Whether North Korea was responsible for the Sony hack or not, the consensus is that North Korea has some of the best hackers in the world.
There have been some reports recently about North Korea’s special cyber warfare unit, known as Bureau 121. The North Korean government has made grooming its “cyber warriors” a top priority for decades, and has given first class treatment to its hackers.
Jang Se-yul, a North Korean defector who now leads an organization called North Korea People’s Liberation Front in Seoul, could have been one of them.
Before defecting to South Korea in 2007, Jang went to Mirim University, the country’s top engineering college, which is now called the University of Automation. Although he wasn’t a hacker — his major was War Game Strategy, focused on cyber warfare simulations — Jang took classes with the hackers that are now in Bureau 121. After graduation, Jang worked at North Korea’s General Bureau of Reconnaissance, the intelligence agency that Bureau 121 is a part of. He says he still keeps in touch with some of those hackers.
Business Insider had a chance to speak with Jang and hear more about the inner workings of North Korea’s elite hacking force. Here’s what he told us:
How they’re trained:
Mirim University produces most of the hackers that get placed in Bureau 121. It’s a highly competitive program, with each class accepting only about 100 students out of 5,000 applicants. They take six 90-minute classes every day, learning different coding languages and operating systems, from C to Linux. Jang says a lot of time was spent dissecting Microsoft programs, like the Windows operating system, and how to attack the overall computer IT systems of enemy countries like the US or South Korea.
But the core principle is to develop its own hacking programs and computer viruses without having to rely on programs already built in the outside world. Jang says he believes North Korean hackers are as good as the top programmers at Google or CIA, if not already better. “Especially in terms of coding, I’m confident they’re better because they’ve invested in it for so long,” he says.
What it’s like to work for Bureau 121:
They’re all very sophisticated professional hackers, with almost nine years of intense training by the time they get hired. They’re split into different focus groups based on countries to attack, like the US, South Korea, and Japan. Once they’re placed in their respective groups, they spend nearly two years traveling to their assigned country, learning the language and culture. The ability to travel outside of North Korea and make US dollars is part of the reason so many North Koreans want this job. Jang estimates there are about 1,800 cyber warriors in Bureau 121.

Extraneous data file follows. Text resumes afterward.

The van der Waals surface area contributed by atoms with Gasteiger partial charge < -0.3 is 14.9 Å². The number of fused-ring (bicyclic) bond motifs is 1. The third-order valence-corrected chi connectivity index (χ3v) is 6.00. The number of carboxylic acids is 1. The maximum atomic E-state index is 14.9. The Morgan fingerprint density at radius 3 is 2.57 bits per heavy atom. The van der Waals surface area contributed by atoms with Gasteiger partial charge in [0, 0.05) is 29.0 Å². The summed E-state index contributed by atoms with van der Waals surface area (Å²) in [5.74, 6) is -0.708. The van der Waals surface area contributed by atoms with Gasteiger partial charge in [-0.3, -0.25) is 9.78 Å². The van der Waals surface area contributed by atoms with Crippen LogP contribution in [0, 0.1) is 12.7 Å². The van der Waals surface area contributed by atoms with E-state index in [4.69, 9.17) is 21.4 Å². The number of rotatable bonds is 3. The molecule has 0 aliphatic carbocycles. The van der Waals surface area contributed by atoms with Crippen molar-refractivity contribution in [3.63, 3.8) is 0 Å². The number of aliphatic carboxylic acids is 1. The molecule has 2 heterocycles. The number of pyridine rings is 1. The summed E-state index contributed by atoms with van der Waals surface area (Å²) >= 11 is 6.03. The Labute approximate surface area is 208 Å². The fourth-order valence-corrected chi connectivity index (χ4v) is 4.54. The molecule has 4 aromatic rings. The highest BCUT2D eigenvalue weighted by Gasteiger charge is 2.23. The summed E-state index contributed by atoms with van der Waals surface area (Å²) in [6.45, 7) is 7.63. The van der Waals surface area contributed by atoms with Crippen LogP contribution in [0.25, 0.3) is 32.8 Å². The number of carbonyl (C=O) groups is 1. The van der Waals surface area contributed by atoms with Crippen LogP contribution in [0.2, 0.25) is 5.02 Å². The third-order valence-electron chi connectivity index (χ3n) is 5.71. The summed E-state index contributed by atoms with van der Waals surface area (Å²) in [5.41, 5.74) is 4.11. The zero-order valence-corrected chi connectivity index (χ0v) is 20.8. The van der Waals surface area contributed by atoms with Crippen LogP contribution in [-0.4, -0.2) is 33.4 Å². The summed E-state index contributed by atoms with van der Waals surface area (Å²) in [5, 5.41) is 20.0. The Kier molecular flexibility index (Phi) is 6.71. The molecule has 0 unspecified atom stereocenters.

Their living conditions are much better than most North Koreans': they receive high salaries, a free apartment over 2,000 sq ft in downtown Pyongyang, and their family can move to Pyongyang as well, which is a big privilege. They’re among the top 1% who are happy with their lives in North Korea. In fact, with free access to the internet, these hackers are all aware of what’s going on in the outside world and how reclusive their country is — but they still won’t leave their country. “No matter how hard you try to convince them, they won’t leave — even if you offered them a job at the Blue House (the official residence of the South Korean president),” Jang says.
The ultimate goal:
North Korea realizes they have no chance fighting their enemies in conventional warfare. But in cyber space, they can create chaos with relatively few resources. It’s why the North Korean government has spent so much effort in this area since the 1980s. They call it the “Secret War.” Jang says the ultimate goal is to attack the central IT infrastructure of enemy countries, primarily the government, and steal as much information as possible while also causing social pandemonium.
According to Jang, the North Korean hackers say attacking South Korean government servers is like “swimming while touching the ground.” Although he wouldn’t be able to say for sure how advanced their skills are, Jang says the hackers could probably “easily” crack into company servers, too.
He also said he’s “absolutely sure” North Korea is behind the Sony hacks. The fact that people are still skeptical of North Korea’s involvement is the very reason North Korea is so focused on cyber attacks: they can cause massive confusion without being definitively fingered.
The bigger problem is this is only going to get worse. “The US is definitely not in a safety zone. North Korea’s prepared for this for over 20 years. The U.S. shouldn’t take them lightly,” he said.
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